Wednesday, January 30, 2013

Pop-Up Economics, by Tim Harford

Tim Harford has a new radio series on the BBC called Pop-Up Economics. It's highly recommended!


The next epidose will talk about Thomas Schelling. I'm looking forward to listening to it !

Average Traffic Density of US Highways (1944)

Eric Fischer has found this awesome map showing the predicted average traffic density of US highways in 1944 (via Tim De Chant). Since they didn't have the GIS technology we have today, how do you think they did this? 

[Click on the image to enlarge it]

Related Links:

Tuesday, January 29, 2013

Off-topic: A regular day of traffic in Russia




(via uhull)

Quote of the Day

"The Stone Age didn’t end because we ran out of stones"
(it's hard to find who said it first)

Monday, January 28, 2013

How Much Does a Good Boss Really Matter?

A new podcast by S. Dubner talking about this working paper: "The Value of Bosses".
If you're curious about the answer but don't have much time to read the full paper, listen to the podcast or just read the abstract !





ps. I'm not sure if their findings could be applied to universities or research institutions. But why not?

Thursday, January 24, 2013

Replay: World Population Distribution Map

Tired with those traditional World Population Distribution Maps ?

Bill Rankin came up with this creative way to understand population distribution in our planet!



ps. it got me thinking about Global Warming and sea levels, desertification, etc.

Wednesday, January 23, 2013

Tuesday, January 22, 2013

Does aging population hinder Innovation?

Here is the reasoning basis.
Sociologists have described a technology adoption life cycle, which represents the way an invention spreads throughout a community. It’s depicted as a bell curve where the x-axis represents time and the y-axis represents the number of adopters. [...] If the young tend to be more creative and to adopt new ideas more readily than the old, then the coming demographic changes—rising median ages across the West—portend a strong headwind for innovation in the next decades. Not only will we have fewer workers, but we’ll also have fewer inventors and what new ideas we have will face stronger resistance. [...] (by Michael Gibson, Forbes)

It sounds palusbile, although it is not clear yet how deeply innovation levels are affected by demographics. Additionally, I'd say that the coming demographic changes are not likely to affect all levels of innovation (from smartphones and tablets to tomographs and clean energy) in the same way.

So here lies one question: Can current economic and demographic trends around the globe change the geography of innovation markets (both production and consumption) in the future?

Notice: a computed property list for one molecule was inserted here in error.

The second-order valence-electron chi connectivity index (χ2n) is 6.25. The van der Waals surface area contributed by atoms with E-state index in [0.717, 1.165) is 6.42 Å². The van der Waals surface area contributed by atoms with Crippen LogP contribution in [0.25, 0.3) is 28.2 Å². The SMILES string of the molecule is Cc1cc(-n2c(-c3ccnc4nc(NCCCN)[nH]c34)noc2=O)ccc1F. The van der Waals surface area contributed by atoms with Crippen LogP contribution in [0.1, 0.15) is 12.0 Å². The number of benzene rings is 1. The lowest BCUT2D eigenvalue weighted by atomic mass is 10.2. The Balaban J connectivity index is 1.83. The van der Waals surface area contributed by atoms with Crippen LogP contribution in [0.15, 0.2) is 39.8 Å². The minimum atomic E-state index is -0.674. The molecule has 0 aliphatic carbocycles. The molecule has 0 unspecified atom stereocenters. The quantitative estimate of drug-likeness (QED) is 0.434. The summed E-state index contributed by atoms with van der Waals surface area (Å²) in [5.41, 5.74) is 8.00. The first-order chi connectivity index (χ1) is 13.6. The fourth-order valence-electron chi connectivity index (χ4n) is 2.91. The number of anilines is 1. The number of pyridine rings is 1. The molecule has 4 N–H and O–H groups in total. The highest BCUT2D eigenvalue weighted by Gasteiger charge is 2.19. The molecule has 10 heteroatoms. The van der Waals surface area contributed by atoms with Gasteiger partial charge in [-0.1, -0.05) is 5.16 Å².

Related link:

Monday, January 21, 2013

American life expectancy lags behind

Interesting comments by Gary Becker and Richard Posner on why American life expectancy lags behind other developed countries.

Saturday, January 19, 2013

Quote of the Day

“You miss one hundred percent of the shots you don't take."

Wednesday, January 16, 2013

JTRG call for papers: Transport and Logistics in China

Heads Up!

The Journal of Transport Geography (JTRG)* has opened a call for papers for a special issue on The Changing Landscapes of Transport and Logistics in China. More information on Tim Schwanen's blog.


The most cited authors in Sociology

Inspired by this, I've decided to ask: Who is the most cited author in Sociology of all time? I'll give you a hint. It is not E. Durkheim, nor K. Marx. It is not P. Bourdieu either, although he is close to the top of the list.



This ranking is based on Google Scholar Citations page. Of course there are unregistered authors, what makes this ranking very inaccurate (although I believe the two first positions are correct).**

Anyway, the real purpose of this post is to encourage you to register at Google Scholar Citations. This is one of the best ways for academics to compute citation metrics and track them over time.

You only need a gmail account and Google does the rest for you. And anyone can register!




**A few authors missing from the ranking because they are not in Google Scholar Citations.
  • Anthony Giddens
  • Norbert Elias
  • Manuel Castells
  • David Harvey
  • Robert Castel
  • Saskia Sassen
  • Loic Wacquant
  • Ulrich Beck
  • Zygmunt Bauman
  • Jürgen Habermas
  • Bruno Latour
  • Mark Gottdiener
  • This could go on and on...